COUNTRIES that supported the “no action” motion on Zimbabwe at the United Nations Commission for Human Rights repeated the official mantra that the country’s problems emanated from the land refo
rm exercise and the dispute with Britain.
The “no action” motion was supported by 27 countries – mainly from the Third World – with 24, including the bulk of the European Union countries, voting for the motion. Two countries – Brazil and Mexico – abstained.
The Republic of Congo representative at the commission, Roger Julien Menga, said the situation in Zimbabwe was being discussed for reasons completely unrelated to the situation of human rights.
“The government had been demonised because of its redressing of the uneven distribution of land that had been perpetuated since colonial days,” said Menga.
Nigeria, which was represented by Saidu Balare Samaila, said dialogue between the government and the opposition should produce results soon.
“Dialogue has been held between the opposition and the government, and this should bear fruit soon,” he said.
He said Nigeria appreciated that nation-building was an arduous task and it was important that the commission encourage efforts that were aimed at justice and healing in Zimbabwe.
Cuba and China also spoke in solidarity with Zimbabwe. But the US, Britain and EU countries strongly opposed the motion.
Richard Williamson of the United States said the government of Zimbabwe continued to conduct a concerted campaign of violence, repression and intimidation against its citizens, which demonstrated the leadership’s gross disregard of human rights.
“Within the commission, member-states had the responsibility to consider the substance of resolutions and not to play the procedural game of using no-action motions,” said Williamson.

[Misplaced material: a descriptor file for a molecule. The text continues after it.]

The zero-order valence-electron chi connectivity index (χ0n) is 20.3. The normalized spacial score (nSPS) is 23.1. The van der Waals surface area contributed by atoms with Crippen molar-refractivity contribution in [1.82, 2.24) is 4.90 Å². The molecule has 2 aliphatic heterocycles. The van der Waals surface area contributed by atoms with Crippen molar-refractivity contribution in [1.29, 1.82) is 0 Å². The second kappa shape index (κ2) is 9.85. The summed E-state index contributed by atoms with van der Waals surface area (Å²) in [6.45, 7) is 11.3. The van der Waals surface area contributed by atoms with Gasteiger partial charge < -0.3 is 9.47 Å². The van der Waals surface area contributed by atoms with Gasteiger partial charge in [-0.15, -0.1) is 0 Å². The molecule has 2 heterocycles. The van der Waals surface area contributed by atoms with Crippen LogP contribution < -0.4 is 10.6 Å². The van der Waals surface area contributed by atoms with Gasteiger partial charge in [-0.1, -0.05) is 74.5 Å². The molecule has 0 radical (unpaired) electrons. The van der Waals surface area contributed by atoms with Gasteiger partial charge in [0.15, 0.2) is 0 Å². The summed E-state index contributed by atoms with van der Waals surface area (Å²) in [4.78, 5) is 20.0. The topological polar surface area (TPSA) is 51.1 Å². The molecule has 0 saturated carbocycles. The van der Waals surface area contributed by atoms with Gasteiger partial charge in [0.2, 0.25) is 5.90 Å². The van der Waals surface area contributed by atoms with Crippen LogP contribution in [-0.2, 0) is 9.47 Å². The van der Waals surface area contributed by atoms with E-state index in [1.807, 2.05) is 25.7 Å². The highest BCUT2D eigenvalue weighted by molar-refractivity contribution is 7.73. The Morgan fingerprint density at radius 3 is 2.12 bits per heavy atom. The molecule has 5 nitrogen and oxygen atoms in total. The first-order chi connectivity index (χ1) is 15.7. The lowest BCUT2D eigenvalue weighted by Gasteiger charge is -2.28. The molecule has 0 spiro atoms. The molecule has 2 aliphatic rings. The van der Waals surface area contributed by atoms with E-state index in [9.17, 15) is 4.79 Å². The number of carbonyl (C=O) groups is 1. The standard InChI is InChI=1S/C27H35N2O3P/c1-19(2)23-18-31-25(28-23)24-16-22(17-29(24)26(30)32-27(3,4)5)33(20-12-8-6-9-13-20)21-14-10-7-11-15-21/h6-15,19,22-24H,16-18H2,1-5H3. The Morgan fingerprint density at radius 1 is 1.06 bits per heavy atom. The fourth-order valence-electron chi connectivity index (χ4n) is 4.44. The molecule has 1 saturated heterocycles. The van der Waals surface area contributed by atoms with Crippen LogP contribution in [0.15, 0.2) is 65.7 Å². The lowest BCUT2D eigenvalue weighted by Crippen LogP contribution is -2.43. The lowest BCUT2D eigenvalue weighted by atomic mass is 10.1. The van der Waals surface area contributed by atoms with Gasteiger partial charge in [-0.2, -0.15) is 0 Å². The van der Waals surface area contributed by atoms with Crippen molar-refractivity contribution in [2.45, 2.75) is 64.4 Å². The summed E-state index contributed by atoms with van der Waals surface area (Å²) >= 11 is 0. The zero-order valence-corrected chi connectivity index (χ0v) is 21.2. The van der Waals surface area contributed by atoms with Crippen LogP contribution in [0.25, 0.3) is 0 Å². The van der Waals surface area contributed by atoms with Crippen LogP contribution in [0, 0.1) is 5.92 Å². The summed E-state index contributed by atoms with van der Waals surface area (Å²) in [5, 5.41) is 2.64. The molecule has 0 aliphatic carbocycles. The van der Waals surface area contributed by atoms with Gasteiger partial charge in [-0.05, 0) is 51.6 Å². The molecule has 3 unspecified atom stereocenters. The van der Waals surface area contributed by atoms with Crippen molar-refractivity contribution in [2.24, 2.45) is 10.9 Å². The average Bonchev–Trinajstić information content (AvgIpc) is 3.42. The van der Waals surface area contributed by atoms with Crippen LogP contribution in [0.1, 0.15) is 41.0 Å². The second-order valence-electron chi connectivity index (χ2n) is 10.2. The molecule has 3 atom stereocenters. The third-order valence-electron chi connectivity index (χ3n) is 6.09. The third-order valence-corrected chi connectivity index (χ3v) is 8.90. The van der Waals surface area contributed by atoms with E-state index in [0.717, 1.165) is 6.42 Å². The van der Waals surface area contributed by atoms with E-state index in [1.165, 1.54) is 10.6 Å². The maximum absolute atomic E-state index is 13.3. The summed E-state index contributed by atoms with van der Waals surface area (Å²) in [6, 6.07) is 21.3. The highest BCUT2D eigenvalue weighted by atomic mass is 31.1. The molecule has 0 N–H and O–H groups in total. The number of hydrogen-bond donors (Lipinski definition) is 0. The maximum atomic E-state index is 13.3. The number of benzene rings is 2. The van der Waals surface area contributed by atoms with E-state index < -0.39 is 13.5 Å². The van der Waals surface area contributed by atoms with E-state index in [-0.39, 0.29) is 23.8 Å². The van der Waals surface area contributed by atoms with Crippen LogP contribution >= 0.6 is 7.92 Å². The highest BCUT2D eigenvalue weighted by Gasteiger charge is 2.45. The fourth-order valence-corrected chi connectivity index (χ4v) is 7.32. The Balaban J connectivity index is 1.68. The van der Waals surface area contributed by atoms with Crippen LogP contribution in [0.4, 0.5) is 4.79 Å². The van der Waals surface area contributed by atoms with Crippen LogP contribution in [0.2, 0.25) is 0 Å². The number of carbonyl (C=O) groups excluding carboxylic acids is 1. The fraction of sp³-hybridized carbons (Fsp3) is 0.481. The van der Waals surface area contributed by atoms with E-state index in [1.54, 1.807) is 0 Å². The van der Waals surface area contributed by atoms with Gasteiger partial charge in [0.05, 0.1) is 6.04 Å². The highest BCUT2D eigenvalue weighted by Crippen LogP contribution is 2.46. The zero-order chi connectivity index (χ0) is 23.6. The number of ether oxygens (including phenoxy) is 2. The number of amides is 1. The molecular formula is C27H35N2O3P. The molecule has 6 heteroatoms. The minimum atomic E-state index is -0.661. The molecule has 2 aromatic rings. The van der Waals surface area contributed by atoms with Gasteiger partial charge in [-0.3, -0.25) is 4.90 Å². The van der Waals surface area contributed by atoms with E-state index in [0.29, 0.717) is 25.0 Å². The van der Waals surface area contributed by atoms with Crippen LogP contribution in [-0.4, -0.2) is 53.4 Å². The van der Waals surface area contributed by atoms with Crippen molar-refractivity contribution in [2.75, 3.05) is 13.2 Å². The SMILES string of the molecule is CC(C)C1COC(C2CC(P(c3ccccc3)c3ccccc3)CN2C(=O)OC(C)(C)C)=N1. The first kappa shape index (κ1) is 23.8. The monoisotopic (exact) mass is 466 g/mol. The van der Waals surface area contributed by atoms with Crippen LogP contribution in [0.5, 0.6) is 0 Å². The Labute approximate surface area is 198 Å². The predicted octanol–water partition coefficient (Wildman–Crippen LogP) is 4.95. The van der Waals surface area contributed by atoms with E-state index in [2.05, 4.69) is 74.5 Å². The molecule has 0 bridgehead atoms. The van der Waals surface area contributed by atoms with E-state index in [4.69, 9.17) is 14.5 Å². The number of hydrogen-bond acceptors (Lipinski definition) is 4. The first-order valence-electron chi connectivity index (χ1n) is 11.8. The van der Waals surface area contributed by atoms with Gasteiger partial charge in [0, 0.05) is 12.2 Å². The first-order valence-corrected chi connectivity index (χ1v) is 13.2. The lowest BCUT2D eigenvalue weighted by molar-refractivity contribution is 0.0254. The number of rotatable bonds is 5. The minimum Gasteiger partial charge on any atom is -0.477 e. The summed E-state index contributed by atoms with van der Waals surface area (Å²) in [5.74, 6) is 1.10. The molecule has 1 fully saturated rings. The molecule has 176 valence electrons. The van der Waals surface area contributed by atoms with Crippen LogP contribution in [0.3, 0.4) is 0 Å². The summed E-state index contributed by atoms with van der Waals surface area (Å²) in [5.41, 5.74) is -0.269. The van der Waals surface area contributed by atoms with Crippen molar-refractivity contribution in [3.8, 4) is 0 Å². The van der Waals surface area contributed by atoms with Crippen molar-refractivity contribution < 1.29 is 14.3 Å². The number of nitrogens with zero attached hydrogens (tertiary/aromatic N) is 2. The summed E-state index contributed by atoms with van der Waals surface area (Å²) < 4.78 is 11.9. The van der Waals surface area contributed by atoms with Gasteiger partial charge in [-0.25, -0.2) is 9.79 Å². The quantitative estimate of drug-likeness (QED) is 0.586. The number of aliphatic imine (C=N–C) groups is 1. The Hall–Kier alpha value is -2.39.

“These motions amount to approval of the human rights abuses being perpetrated by nations that disregarded the fundamental principles of the commission,” he said.
Mary Whelan of Ireland, speaking on behalf of the European Union, said the union would oppose all “no-action” motions and would urge all those upholding freedom of expression to join it in this stand.
“The members of the commission should not seek to evade their responsibility to give a fair hearing to all motions,” she said.
Zimbabwe’s ambassador to the United Nations, Chitsaka Chipaziwa, said human rights problems in the country were not out of the ordinary and allegations on that front should not take up any more of the commission’s attention.
“Therefore, the no-action mission was an appropriate step to take,” he said.
“Moreover, unlike some of the fancy statements designed to dazzle commission members, the step of tabling a no-action motion was a completely permissible action to take,” he said
The resolution would have expressed deep concern at what it said were continuing violations of human rights in Zimbabwe, in particular politically motivated violence, torture, violence against women, incidents of arbitrary arrest, restrictions on the independence of the judiciary and restrictions on the freedoms of opinion, expression, association and assembly.
The vote was as follows:
In favour (27): Bahrain, Bhutan, Burkina Faso, China, Congo, Cuba, Egypt, Eritrea, Ethiopia, Gabon, India, Indonesia, Mauritania, Nepal, Nigeria, Pakistan, Qatar, Russian Federation, Saudi Arabia, Sierra Leone, South Africa, Sri Lanka, Sudan, Swaziland, Togo, Uganda and Zimbabwe.
Against (24): Argentina, Armenia, Australia, Austria, Chile, Costa Rica, Croatia, Dominican Republic, France, Germany, Guatemala, Honduras, Hungary, Ireland, Italy, Japan, Netherlands, Paraguay, Peru, Republic of Korea, Sweden, Ukraine, United Kingdom and United States.
Abstentions (2): Brazil and Mexico.